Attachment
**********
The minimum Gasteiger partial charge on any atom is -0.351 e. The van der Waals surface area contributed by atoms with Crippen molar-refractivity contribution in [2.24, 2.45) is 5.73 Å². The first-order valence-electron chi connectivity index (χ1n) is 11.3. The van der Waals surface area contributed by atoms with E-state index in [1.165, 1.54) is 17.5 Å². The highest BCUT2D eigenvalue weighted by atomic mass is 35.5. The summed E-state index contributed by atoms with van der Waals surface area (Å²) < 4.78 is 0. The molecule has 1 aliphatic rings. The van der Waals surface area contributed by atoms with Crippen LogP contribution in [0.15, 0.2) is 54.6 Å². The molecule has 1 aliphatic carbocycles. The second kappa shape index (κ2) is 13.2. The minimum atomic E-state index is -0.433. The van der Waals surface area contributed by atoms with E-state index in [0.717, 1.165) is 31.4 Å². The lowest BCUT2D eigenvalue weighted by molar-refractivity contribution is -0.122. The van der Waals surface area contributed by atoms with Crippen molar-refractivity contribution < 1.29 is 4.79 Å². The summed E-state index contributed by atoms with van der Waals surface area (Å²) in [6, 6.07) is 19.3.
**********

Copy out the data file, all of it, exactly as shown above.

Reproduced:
The minimum Gasteiger partial charge on any atom is -0.351 e. The van der Waals surface area contributed by atoms with Crippen molar-refractivity contribution in [2.24, 2.45) is 5.73 Å². The first-order valence-electron chi connectivity index (χ1n) is 11.3. The van der Waals surface area contributed by atoms with E-state index in [1.165, 1.54) is 17.5 Å². The highest BCUT2D eigenvalue weighted by atomic mass is 35.5. The summed E-state index contributed by atoms with van der Waals surface area (Å²) < 4.78 is 0. The molecule has 1 aliphatic rings. The van der Waals surface area contributed by atoms with Crippen LogP contribution in [0.15, 0.2) is 54.6 Å². The molecule has 1 aliphatic carbocycles. The second kappa shape index (κ2) is 13.2. The minimum atomic E-state index is -0.433. The van der Waals surface area contributed by atoms with E-state index in [0.717, 1.165) is 31.4 Å². The lowest BCUT2D eigenvalue weighted by molar-refractivity contribution is -0.122. The van der Waals surface area contributed by atoms with Crippen molar-refractivity contribution < 1.29 is 4.79 Å². The summed E-state index contributed by atoms with van der Waals surface area (Å²) in [6, 6.07) is 19.3.